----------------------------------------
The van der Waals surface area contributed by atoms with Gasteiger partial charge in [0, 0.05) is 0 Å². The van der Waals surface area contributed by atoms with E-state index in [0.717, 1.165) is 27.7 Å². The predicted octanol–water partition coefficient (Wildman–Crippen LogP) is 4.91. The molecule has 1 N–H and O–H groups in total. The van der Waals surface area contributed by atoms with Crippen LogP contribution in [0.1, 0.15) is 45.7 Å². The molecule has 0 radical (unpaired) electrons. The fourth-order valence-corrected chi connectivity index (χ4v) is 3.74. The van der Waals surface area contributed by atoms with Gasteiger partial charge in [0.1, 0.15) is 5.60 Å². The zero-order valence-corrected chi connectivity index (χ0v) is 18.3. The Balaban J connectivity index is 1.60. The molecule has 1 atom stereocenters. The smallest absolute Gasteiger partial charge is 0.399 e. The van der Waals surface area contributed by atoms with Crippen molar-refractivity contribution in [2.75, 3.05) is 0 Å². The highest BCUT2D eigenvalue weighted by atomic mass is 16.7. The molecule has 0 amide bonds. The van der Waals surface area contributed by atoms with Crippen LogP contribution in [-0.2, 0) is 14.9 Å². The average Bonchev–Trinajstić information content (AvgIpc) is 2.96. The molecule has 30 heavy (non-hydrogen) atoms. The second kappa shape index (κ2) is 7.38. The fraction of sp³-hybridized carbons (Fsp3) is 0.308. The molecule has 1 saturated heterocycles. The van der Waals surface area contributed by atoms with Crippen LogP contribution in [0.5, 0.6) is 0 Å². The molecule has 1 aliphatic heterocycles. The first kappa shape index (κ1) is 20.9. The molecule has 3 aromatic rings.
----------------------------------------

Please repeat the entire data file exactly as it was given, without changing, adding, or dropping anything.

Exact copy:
The van der Waals surface area contributed by atoms with Gasteiger partial charge in [0, 0.05) is 0 Å². The van der Waals surface area contributed by atoms with E-state index in [0.717, 1.165) is 27.7 Å². The predicted octanol–water partition coefficient (Wildman–Crippen LogP) is 4.91. The molecule has 1 N–H and O–H groups in total. The van der Waals surface area contributed by atoms with Crippen LogP contribution in [0.1, 0.15) is 45.7 Å². The molecule has 0 radical (unpaired) electrons. The fourth-order valence-corrected chi connectivity index (χ4v) is 3.74. The van der Waals surface area contributed by atoms with Gasteiger partial charge in [0.1, 0.15) is 5.60 Å². The zero-order valence-corrected chi connectivity index (χ0v) is 18.3. The Balaban J connectivity index is 1.60. The molecule has 1 atom stereocenters. The smallest absolute Gasteiger partial charge is 0.399 e. The van der Waals surface area contributed by atoms with Crippen molar-refractivity contribution in [2.75, 3.05) is 0 Å². The highest BCUT2D eigenvalue weighted by atomic mass is 16.7. The molecule has 0 amide bonds. The van der Waals surface area contributed by atoms with Crippen LogP contribution in [-0.2, 0) is 14.9 Å². The average Bonchev–Trinajstić information content (AvgIpc) is 2.96. The molecule has 30 heavy (non-hydrogen) atoms. The second kappa shape index (κ2) is 7.38. The fraction of sp³-hybridized carbons (Fsp3) is 0.308. The molecule has 1 saturated heterocycles. The van der Waals surface area contributed by atoms with Crippen LogP contribution in [0.5, 0.6) is 0 Å². The molecule has 1 aliphatic heterocycles. The first kappa shape index (κ1) is 20.9. The molecule has 3 aromatic rings.